Taliban/US violence reduction pact

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The US reached agreement with the Taliban on a week-long reduction in violence that could lead to a US troop withdrawal from Afghanistan a senior administration official said cautioning the insurgents must honour commitments for the accord to stick.

The deal was struck in protracted negotiations in Doha and announced after a meeting between US Secretary of State Mike Pompeo, Defence Secretary Mark Esper and Afghan President Ashraf Ghani on the sidelines of the Munich Security Conference.

The accord – if it holds – could pave the way for an agreement by month-end on a US troop withdrawal from Afghanistan, a long-sought objective for President Donald Trump, who vowed to stop “endless wars” as he seeks re-election in November.

“Violence derailed the signing of the agreement in September. Now we have an agreement on reduction of violence. Should the Talibs implement what they’ve committed to, we will move forward with the agreement,” a senior administration official told reporters in Munich.

The seven-day period has not started, but will go into effect soon, the official said.

There were no immediate comments from Ghani’s government or the Taliban.

There remains a long way to a peace settlement and end to the nearly two-decade-old US military presence that began shortly after the 9/11 attacks by al Qaeda. US officials are clear 13 000 troops will be cut to about 8 600 this year, with or without a withdrawal deal.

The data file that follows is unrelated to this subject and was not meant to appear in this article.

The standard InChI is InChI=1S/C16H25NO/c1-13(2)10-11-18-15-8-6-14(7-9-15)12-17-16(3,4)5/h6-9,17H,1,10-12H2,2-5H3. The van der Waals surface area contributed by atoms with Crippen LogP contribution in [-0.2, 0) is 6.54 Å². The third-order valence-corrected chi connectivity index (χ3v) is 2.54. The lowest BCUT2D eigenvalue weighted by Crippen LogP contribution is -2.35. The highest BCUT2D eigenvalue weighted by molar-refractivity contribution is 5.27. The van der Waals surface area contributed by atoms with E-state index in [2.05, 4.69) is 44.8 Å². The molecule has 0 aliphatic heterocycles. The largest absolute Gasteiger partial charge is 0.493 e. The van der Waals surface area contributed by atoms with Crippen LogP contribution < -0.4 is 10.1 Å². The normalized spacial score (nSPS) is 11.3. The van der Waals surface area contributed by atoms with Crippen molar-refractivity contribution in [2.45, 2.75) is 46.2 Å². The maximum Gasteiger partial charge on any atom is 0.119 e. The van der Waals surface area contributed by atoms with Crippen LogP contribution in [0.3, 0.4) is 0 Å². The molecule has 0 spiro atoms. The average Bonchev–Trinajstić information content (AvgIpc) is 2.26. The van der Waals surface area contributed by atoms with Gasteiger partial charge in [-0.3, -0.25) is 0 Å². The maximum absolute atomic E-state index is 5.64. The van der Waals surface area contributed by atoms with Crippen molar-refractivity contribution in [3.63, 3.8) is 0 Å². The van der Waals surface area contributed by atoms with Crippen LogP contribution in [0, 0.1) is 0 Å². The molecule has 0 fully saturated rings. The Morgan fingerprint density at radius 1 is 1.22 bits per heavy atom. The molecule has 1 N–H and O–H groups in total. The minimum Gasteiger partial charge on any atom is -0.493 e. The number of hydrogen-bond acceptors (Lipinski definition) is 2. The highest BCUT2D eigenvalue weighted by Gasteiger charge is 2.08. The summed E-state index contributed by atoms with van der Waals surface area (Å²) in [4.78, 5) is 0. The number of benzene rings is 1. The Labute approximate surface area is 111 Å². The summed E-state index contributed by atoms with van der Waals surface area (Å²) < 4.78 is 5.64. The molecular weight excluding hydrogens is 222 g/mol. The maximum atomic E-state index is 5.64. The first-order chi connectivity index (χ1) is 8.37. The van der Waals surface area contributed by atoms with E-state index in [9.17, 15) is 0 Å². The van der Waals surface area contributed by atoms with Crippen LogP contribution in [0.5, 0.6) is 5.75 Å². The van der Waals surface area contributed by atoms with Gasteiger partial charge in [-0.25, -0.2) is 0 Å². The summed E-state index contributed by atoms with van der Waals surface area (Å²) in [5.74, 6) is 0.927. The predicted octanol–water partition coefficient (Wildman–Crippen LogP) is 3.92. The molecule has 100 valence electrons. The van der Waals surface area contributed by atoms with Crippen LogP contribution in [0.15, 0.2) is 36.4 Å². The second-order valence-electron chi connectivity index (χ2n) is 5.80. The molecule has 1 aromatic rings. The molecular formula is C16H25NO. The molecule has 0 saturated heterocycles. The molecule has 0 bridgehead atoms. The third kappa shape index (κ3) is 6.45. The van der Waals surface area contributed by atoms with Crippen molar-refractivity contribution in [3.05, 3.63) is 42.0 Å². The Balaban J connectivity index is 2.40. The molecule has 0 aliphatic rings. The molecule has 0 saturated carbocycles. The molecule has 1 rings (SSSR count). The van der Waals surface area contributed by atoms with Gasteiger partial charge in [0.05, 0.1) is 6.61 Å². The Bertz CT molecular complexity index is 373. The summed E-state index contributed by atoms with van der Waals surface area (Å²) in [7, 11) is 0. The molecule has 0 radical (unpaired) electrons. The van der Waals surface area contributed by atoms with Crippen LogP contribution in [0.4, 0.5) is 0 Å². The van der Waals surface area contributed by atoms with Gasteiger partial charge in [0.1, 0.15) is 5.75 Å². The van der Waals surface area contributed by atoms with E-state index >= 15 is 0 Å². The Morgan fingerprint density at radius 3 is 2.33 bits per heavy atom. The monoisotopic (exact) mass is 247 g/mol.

The reduction in violence agreement “is a good step on a long road,” said Ronald Neumann, a former US ambassador to Afghanistan.

LONG PATH TO PEACE DEAL

A US withdrawal agreement would be followed by negotiations on a political settlement between the Taliban and an Afghan delegation including government officials. A first issue would be a nationwide ceasefire.

The so-called intra-Afghan dialogue is likely to be difficult and protracted. The Taliban refuse to speak directly to government, which they denounce as a US puppet. Kabul’s negotiating team has yet to be named and there has been long wrangling over its composition.

It remains to be seen if the Taliban leadership has full control over its fighters.

The senior official made clear full U.S. withdrawal will depend on the Taliban fulfilling commitments to end ties with al Qaeda and other extremist groups.

“Our commitment, in terms of reduction of forces which is both conditions-based and in phases, is tied to delivery on commitments they have made and will be,” said the official. “There will be no hosting, no training, no recruitment, no fund-raising.”

The official noted that provision covered only Taliban-controlled territory, meaning it does not apply to Taliban sanctuaries in neighbouring Pakistan, which US officials accuse of supporting the insurgents. Islamabad denies the allegation.

The official said the reduction in violence agreement was specific and covered all Afghan forces. The US military would monitor violence levels to verify whether the Taliban were honouring it.

US and Taliban negotiators have been meeting in Doha since 2018 even as fighting has raged and hundreds of civilians and combatants have been killed as the insurgents expand territorial control.



Last month the Special Inspector General for Afghanistan Reconstruction, a US government agency, assessed there were a record number of attacks by the Taliban and anti-government forces in the last three months of 2019.